1. Forward Computation

A Forward Computation is used to calculate a point's coordinates from distance and direction data from another set of coordinates:

img31 img32
Figure C-1
Forward Computation
Eqn (C-1)

 

Eqn (C-1) is a combination of the latitude and departure and coordinate equations from the Traverse Computations topic.

  • North Lat is (+), South Lat is (–)
  • East Dep is (+), West Dep is (–)

DirAB can be either a bearing or azimuth:

  • If a bearing (0° to 90°) is used you must manually determine the correct algebraic sign for the Lat and Dep based on quadrant.
  • Using azimuths (0° to 360°) automatically results in correct signs.

2. Inverse Computation

An Inverse Computation determines the distance and direction between two coordinate pairs.

img33
Figure C-2
Inverse Computation

 

img34             Eqn (C-2)
 img37   Eqn (C-3) 
img38   Eqn (C-4)

 

Coordinate differences, Δ’s, are the to point minus the from point.

The algebraic sign on ß and the resulting direction depend on the quadrant of the line.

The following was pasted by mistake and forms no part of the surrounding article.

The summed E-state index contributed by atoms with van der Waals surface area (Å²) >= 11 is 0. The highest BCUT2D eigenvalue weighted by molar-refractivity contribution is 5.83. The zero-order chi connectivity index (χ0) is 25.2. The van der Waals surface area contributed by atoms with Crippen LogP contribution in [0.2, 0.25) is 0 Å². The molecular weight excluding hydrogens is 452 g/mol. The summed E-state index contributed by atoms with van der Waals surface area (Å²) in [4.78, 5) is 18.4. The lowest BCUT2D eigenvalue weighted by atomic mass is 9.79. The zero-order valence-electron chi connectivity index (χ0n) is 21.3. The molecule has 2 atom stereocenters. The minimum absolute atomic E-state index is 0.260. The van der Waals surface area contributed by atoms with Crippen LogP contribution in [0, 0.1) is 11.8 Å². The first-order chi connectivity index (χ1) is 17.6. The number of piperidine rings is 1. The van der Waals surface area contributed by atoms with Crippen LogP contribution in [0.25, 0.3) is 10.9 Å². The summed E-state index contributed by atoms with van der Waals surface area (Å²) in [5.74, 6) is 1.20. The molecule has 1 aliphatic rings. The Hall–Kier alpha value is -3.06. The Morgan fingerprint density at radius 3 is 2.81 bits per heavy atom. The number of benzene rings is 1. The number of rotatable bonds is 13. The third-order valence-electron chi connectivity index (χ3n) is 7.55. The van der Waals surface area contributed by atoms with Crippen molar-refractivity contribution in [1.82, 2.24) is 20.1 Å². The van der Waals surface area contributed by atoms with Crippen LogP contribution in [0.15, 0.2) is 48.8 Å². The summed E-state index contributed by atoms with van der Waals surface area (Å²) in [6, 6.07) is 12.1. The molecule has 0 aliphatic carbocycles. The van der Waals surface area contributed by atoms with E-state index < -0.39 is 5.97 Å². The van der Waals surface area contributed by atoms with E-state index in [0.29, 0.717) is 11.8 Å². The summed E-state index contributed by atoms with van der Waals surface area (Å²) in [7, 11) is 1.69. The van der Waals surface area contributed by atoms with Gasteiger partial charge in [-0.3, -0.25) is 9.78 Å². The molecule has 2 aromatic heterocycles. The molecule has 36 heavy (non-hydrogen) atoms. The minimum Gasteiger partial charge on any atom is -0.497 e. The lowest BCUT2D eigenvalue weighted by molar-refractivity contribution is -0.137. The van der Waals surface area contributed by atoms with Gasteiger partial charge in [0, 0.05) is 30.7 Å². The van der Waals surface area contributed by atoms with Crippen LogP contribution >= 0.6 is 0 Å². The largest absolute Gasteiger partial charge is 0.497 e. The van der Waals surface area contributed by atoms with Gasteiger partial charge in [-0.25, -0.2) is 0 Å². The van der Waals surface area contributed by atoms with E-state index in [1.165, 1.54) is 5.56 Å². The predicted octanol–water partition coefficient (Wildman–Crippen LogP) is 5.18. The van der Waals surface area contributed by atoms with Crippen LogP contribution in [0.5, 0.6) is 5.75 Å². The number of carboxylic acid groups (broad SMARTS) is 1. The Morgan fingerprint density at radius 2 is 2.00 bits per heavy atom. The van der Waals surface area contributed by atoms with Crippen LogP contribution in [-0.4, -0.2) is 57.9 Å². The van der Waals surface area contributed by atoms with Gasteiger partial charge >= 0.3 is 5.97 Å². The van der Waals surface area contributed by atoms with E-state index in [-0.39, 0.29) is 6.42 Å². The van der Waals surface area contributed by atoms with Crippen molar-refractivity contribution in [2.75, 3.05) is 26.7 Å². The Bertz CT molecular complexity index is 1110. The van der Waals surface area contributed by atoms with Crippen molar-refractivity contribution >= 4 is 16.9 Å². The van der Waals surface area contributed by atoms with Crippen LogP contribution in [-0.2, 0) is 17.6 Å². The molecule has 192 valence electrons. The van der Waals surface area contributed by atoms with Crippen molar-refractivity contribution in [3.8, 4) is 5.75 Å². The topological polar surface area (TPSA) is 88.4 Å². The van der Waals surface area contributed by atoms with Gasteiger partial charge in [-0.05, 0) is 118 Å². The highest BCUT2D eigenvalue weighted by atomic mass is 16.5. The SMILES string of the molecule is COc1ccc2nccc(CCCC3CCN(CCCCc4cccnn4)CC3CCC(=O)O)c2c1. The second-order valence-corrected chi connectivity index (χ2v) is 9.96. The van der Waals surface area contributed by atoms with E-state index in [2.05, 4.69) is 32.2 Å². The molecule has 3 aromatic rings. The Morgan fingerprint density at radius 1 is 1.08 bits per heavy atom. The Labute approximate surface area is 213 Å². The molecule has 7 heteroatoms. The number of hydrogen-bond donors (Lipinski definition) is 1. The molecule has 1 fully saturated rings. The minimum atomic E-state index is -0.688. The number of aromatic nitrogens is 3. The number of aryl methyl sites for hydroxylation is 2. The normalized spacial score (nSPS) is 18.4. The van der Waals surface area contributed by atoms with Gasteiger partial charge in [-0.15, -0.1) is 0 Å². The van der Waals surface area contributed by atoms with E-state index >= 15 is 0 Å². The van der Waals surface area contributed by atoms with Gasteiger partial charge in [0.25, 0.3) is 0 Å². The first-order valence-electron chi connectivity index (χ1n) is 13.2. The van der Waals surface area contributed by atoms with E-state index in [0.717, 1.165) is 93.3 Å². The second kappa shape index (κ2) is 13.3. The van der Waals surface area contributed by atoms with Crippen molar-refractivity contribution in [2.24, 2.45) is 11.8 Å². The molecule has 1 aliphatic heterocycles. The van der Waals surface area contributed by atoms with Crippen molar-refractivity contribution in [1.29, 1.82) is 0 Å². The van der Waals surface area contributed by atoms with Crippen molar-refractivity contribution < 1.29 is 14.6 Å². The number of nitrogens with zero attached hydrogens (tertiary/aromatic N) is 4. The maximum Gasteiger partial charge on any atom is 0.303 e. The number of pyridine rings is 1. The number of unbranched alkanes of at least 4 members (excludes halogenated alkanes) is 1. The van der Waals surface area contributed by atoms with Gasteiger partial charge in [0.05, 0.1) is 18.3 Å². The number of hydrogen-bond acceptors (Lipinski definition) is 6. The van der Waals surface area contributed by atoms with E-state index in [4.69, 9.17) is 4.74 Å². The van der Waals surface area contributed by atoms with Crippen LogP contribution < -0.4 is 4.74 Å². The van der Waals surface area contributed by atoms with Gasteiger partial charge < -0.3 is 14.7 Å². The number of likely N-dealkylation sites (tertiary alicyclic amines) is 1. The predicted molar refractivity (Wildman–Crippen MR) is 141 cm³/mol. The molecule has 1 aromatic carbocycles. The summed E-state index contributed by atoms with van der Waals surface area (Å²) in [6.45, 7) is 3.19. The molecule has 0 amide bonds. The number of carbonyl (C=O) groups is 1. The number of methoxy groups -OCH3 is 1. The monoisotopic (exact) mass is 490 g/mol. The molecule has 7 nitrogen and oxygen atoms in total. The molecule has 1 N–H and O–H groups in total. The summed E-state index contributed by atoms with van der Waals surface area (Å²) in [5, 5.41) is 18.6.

img36
Figure C-3
Quadrants

 

Table C-1

 

Algebraic sign

Direction

Quadrant

ΔN

ΔE

β

Bearing

Azimuth

NE

+

+

+

N β E

β

SE

-

+

-

S |β| E

180°+β

SW

-

-

+

S β W

180°+β

NW

+

-

-

N |β| W

360°+β

 

A negative ß is a counter-clockwise angle.

These should all look familiar as they're the same equations from the Coordinates chapter of the Traverse Computations topic.

When ΔN = 0, Eqn (C-4) has no solution.Technically division by 0 is undefined, but actually the result of any number divided by 0 is infinity. Remember from the plot of the tangent function that tan(90°) = tan(270°) = infinity. So what does this mean?

In surveying terms when ΔN = 0 the entire line length is ΔE resulting in a due East (+) or West (-) line, Figure C-4.

ΔE (+) → Az=90° ΔE (-) → Az=270°
img39 img40
Figure C-4
When ΔN = 0

 

3. Area Computation

The area of a non-crossing closed polygon, Figure C-5,

img91a
Figure C-5
Polygon Areas

 

can be computed using the coordinates of its vertices:

img91bnew         Eqn (C-5)

 

In surveying terms using North and East coordinates:

img91cnew        Eqn (C-6)

 

An easy way to remember either equation is graphically:  

  X & Y E & N

List coordinates in order around exterior.

Repeat first coordinate pair at end.

img92ab img92bb

Cross multiply.

 

 

img92a img92b
Sum cross-products img98b

 

 Add the cross multiplication sums, divide by two, and take the absolute value to obtain the area:

img98a       Eqn (C-7)

 

The absolute value is used because area could be positive or negative depending on traverse configuration, direction around it, and coordinate order (eg, E & N or N & E). Positive or negative, the area magnitude will be correct.